Description: Sometimes called "puff adders," eastern hognose snakes are thick-bodied snakes that reach about 46 in (115 cm) long. These snakes are easily distinguished by their upturned snouts, but they are variable in color. The eastern hognose has a background color that can be yellow, gray, brown, green or black, often patterned with large, rectangular spots down the middle of the back that may resemble eyespots. The scales of this snake are keeled and the underside of the tail is usually lighter than the rest of the venter. The females of this species have a tail that has a fine taper to the end of the tail, while the males have a slight bulge near the cloaca and the tail then tapers off drastically. When confronted, the hognose snake will suck in air; spread the skin around its head and neck (like a cobra), hiss, and lunge pretending to strike. Eventually, they will even play dead, rolling on their back and opening their mouth. Often, these displays alone are enough to identify this species. Despite this fairly convincing show, hognose snakes almost never bite.
Distribution and Habitat: Hognose snakes can be found in the eastern half of the United States from southern Florida north to central New England, the Great Lakes Region, and some regions of southern Canada. These snakes are found throughout Georgia and South Carolina . Eastern hognose snakes prefer woodlands with sandy soil, fields, farmland and coastal areas.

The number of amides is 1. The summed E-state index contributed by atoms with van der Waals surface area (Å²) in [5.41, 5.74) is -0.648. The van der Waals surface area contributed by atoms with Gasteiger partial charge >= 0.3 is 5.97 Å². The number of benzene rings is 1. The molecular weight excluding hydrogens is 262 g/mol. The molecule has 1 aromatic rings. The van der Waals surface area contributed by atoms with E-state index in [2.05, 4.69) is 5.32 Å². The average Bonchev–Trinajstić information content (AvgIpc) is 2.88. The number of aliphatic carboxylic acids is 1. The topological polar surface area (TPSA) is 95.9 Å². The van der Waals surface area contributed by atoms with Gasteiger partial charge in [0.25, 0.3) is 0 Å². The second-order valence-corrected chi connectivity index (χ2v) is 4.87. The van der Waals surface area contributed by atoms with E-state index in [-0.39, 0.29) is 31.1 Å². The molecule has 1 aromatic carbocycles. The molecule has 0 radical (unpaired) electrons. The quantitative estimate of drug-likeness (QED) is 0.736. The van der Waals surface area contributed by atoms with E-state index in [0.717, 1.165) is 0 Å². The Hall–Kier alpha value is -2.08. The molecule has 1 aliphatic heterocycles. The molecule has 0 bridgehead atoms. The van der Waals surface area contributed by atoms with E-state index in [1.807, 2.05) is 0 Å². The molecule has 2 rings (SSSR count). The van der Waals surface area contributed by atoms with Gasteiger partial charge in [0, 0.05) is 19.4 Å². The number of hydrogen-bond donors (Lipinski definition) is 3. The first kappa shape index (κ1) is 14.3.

Habits: Hognose snakes are active strictly by day and are often seen crossing roads in the spring and fall. They prey on frogs, salamanders, small mammals, birds, and invertebrates; but toads are their favorite and almost exclusive food in most areas . Hognose snakes seem to be immune to poisons produced by toads, and are equipped with large teeth (called rear fangs) in the back of their mouths that are used to puncture inflated toads so that they may be more easily swallowed. Eastern hognose snakes generally became sexually mature at about two years of age. They are oviparous, breed in spring and usually deposit about 15-25 eggs in a depression in sandy soils under rocks or logs. The eggs incubate for about 1 to 2 months.
Conservation Status: Heterodon platirhinos is currently common in our region and is not protected by any southern states or the federal government.
Account author: Anna Tarter, University of Georgia - revised by J.D. Willson
Upturned "hog" nose
Juvenile eastern hognose snake
Melanistic "black" phase